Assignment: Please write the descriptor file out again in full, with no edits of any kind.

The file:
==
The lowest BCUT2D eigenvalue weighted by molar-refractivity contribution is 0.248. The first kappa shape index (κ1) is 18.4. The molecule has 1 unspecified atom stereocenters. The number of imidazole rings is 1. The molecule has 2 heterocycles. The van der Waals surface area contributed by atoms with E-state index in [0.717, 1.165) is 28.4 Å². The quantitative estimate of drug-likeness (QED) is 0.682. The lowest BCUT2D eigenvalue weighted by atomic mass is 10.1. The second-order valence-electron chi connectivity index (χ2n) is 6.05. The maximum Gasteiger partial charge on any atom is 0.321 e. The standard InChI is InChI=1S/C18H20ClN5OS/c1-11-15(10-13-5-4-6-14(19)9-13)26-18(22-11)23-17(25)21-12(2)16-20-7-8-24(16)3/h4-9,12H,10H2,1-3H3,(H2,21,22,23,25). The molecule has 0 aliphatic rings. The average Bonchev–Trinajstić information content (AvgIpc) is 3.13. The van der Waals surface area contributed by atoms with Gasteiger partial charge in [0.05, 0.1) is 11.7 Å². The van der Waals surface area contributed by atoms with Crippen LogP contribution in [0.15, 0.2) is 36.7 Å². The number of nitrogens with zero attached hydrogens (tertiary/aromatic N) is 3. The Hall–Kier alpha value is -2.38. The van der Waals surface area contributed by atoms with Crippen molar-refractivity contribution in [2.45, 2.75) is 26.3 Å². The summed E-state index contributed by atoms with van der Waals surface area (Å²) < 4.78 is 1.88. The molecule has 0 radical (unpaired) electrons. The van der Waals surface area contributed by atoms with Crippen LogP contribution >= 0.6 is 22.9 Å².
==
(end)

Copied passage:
The lowest BCUT2D eigenvalue weighted by molar-refractivity contribution is 0.248. The first kappa shape index (κ1) is 18.4. The molecule has 1 unspecified atom stereocenters. The number of imidazole rings is 1. The molecule has 2 heterocycles. The van der Waals surface area contributed by atoms with E-state index in [0.717, 1.165) is 28.4 Å². The quantitative estimate of drug-likeness (QED) is 0.682. The lowest BCUT2D eigenvalue weighted by atomic mass is 10.1. The second-order valence-electron chi connectivity index (χ2n) is 6.05. The maximum Gasteiger partial charge on any atom is 0.321 e. The standard InChI is InChI=1S/C18H20ClN5OS/c1-11-15(10-13-5-4-6-14(19)9-13)26-18(22-11)23-17(25)21-12(2)16-20-7-8-24(16)3/h4-9,12H,10H2,1-3H3,(H2,21,22,23,25). The molecule has 0 aliphatic rings. The average Bonchev–Trinajstić information content (AvgIpc) is 3.13. The van der Waals surface area contributed by atoms with Gasteiger partial charge in [0.05, 0.1) is 11.7 Å². The van der Waals surface area contributed by atoms with Crippen LogP contribution in [0.15, 0.2) is 36.7 Å². The number of nitrogens with zero attached hydrogens (tertiary/aromatic N) is 3. The Hall–Kier alpha value is -2.38. The van der Waals surface area contributed by atoms with Crippen molar-refractivity contribution in [2.45, 2.75) is 26.3 Å². The summed E-state index contributed by atoms with van der Waals surface area (Å²) < 4.78 is 1.88. The molecule has 0 radical (unpaired) electrons. The van der Waals surface area contributed by atoms with Crippen LogP contribution >= 0.6 is 22.9 Å².